Sexism in the workplace isn’t always blatantly obvious. Sometimes it’s as simple as the woman in the office constantly being asked to make coffee or plan the office parties. Other times, it’s a woman being labeled as “bossy” instead of “ambitious.” Sexism can also present itself when a man uses pet names for women, like “sweetheart” or “honey.” There are many ways women can handle these situations, from pointing it out to teaming together.
Point it Out
Fortune offers tips for ensuring females are given an equal and fair shot in the workplace. For example, whether you hear another female being described as “too ambitious” or “aggressive,” or those words are being thrown at you directly, ask for clarification. Likewise, if an idea is rejected without being fully heard, push for a reason why. Then ask the person if he or she would’ve responded in the same way if the woman were a man. In this way, you’re calmly pointing out sexism.
Studies show that women are often held to higher standards and evaluated more harshly than their male peers. If you receive a performance review that’s vague, ask the reviewers to explain their evaluations. Holding someone accountable for his or her judgments pushes him or her to think through the judgments more carefully. Ask the reviewers to be specific about how they define great performance and what goals should be achieved.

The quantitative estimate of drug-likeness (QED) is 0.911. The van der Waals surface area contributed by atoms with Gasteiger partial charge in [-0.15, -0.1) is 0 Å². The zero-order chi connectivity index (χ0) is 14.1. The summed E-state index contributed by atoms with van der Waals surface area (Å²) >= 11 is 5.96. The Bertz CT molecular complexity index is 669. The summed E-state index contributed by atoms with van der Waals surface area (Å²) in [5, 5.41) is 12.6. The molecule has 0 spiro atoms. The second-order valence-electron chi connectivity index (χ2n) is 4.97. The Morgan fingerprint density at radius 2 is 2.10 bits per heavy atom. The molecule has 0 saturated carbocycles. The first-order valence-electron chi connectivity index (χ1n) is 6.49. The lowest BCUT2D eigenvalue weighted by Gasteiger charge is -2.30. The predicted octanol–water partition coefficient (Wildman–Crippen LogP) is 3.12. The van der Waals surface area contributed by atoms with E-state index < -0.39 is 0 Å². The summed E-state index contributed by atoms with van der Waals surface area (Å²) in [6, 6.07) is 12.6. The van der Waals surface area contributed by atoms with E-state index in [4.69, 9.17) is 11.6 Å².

Make sure you give yourself a chance to be heard. According to Fortune, when men and women of equal rank enter a meeting, “the men often take the front-and-center ‘power seats,’ while the women may gravitate toward the end of the table or the corner of the room.” Get a good seat and speak up.
Women are often interrupted in conversations. In fact, Newsweek states, “Stats show women are twice as likely to be interrupted when they speak in professional meetings. That number climbs if you’re a woman of color.” They offer three ways to stop being interrupted. When you’re speaking, put your elbows on the table and lean into the table; research has shown you’re less likely to be interrupted this way. If you’re interrupted, play verbal chicken – just keep talking and don’t stop until the interrupter stops. You can also team up with a wingman or wingwoman who should interrupt the person who interrupts you.
Don’t be afraid to speak up about something. If you want a promotion or raise, ask for it. According to Fortune, one reason men often earn more than women is women don’t push to be rewarded for their work because they fear being viewed negatively for doing so. Women are expected to be cooperative, “so if they advocate for their own interests, they’re often viewed negatively.”
Newsweek advises to never apologize before making a statement, trying to sound confident, or asking for a raise. Doing so will undermine your intentions.
Women often get less credit than their male peers for team accomplishments, says Fortune. Don’t downplay your achievements or say your success is thanks to external factors like luck instead of skill. If you hear coworkers doing this to another woman, call them out. Get and accept the credit you deserve and help other women celebrate their successes too.
Sexual harassment and the gender gap are obvious workplace sexism issues. Although the situations above may seem smaller, they all add up and still cause women frustration and can create career roadblocks. Don’t sit back and let sexism happen. Take a stand. Point it out. Speak up. The next generation depends on the future generation paving the way.